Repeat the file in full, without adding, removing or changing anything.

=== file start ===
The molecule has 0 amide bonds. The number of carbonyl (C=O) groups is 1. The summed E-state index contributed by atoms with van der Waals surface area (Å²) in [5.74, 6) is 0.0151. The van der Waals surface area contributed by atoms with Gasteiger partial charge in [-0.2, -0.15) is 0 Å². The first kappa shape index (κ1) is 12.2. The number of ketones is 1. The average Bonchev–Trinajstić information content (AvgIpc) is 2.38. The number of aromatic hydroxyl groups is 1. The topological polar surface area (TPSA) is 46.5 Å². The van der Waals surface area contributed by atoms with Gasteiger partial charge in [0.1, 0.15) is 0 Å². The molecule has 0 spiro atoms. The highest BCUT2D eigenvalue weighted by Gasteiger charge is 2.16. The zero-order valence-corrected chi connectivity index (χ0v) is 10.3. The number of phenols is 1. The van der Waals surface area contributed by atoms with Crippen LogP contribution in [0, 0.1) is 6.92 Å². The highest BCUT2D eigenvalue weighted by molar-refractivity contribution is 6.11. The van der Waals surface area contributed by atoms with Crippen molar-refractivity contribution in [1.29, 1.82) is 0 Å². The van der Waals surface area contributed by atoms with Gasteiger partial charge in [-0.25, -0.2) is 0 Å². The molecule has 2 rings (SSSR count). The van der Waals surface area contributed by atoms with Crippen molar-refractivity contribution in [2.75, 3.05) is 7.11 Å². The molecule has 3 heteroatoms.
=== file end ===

The molecule has 0 amide bonds. The number of carbonyl (C=O) groups is 1. The summed E-state index contributed by atoms with van der Waals surface area (Å²) in [5.74, 6) is 0.0151. The van der Waals surface area contributed by atoms with Gasteiger partial charge in [-0.2, -0.15) is 0 Å². The first kappa shape index (κ1) is 12.2. The number of ketones is 1. The average Bonchev–Trinajstić information content (AvgIpc) is 2.38. The number of aromatic hydroxyl groups is 1. The topological polar surface area (TPSA) is 46.5 Å². The van der Waals surface area contributed by atoms with Gasteiger partial charge in [0.1, 0.15) is 0 Å². The molecule has 0 spiro atoms. The highest BCUT2D eigenvalue weighted by Gasteiger charge is 2.16. The zero-order valence-corrected chi connectivity index (χ0v) is 10.3. The number of phenols is 1. The van der Waals surface area contributed by atoms with Crippen LogP contribution in [0, 0.1) is 6.92 Å². The highest BCUT2D eigenvalue weighted by molar-refractivity contribution is 6.11. The van der Waals surface area contributed by atoms with Crippen molar-refractivity contribution in [1.29, 1.82) is 0 Å². The van der Waals surface area contributed by atoms with Gasteiger partial charge in [-0.25, -0.2) is 0 Å². The molecule has 2 rings (SSSR count). The van der Waals surface area contributed by atoms with Crippen molar-refractivity contribution in [2.75, 3.05) is 7.11 Å². The molecule has 3 heteroatoms.